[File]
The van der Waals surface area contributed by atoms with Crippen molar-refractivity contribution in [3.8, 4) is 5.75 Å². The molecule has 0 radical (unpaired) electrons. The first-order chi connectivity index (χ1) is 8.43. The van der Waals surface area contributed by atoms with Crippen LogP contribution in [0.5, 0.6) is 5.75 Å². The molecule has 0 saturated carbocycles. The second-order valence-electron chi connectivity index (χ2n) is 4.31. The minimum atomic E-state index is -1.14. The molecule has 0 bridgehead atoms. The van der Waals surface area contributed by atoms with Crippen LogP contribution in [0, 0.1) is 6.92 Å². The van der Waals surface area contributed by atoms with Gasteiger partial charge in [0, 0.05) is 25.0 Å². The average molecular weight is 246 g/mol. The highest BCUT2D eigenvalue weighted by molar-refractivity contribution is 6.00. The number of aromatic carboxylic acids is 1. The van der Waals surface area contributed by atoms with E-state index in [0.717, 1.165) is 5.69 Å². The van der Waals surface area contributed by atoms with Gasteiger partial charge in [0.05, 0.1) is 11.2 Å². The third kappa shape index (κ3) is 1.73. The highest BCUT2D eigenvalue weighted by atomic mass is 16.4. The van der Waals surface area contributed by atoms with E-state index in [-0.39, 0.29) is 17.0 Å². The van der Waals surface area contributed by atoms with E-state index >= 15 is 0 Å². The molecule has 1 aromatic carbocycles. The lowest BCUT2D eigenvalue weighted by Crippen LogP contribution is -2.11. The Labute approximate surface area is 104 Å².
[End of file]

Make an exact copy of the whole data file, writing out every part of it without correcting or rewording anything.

The van der Waals surface area contributed by atoms with Crippen molar-refractivity contribution in [3.8, 4) is 5.75 Å². The molecule has 0 radical (unpaired) electrons. The first-order chi connectivity index (χ1) is 8.43. The van der Waals surface area contributed by atoms with Crippen LogP contribution in [0.5, 0.6) is 5.75 Å². The molecule has 0 saturated carbocycles. The second-order valence-electron chi connectivity index (χ2n) is 4.31. The minimum atomic E-state index is -1.14. The molecule has 0 bridgehead atoms. The van der Waals surface area contributed by atoms with Crippen LogP contribution in [0, 0.1) is 6.92 Å². The van der Waals surface area contributed by atoms with Gasteiger partial charge in [0, 0.05) is 25.0 Å². The average molecular weight is 246 g/mol. The highest BCUT2D eigenvalue weighted by molar-refractivity contribution is 6.00. The number of aromatic carboxylic acids is 1. The van der Waals surface area contributed by atoms with E-state index in [0.717, 1.165) is 5.69 Å². The van der Waals surface area contributed by atoms with Gasteiger partial charge in [0.05, 0.1) is 11.2 Å². The third kappa shape index (κ3) is 1.73. The highest BCUT2D eigenvalue weighted by atomic mass is 16.4. The van der Waals surface area contributed by atoms with E-state index in [-0.39, 0.29) is 17.0 Å². The van der Waals surface area contributed by atoms with E-state index >= 15 is 0 Å². The molecule has 1 aromatic carbocycles. The lowest BCUT2D eigenvalue weighted by Crippen LogP contribution is -2.11. The Labute approximate surface area is 104 Å².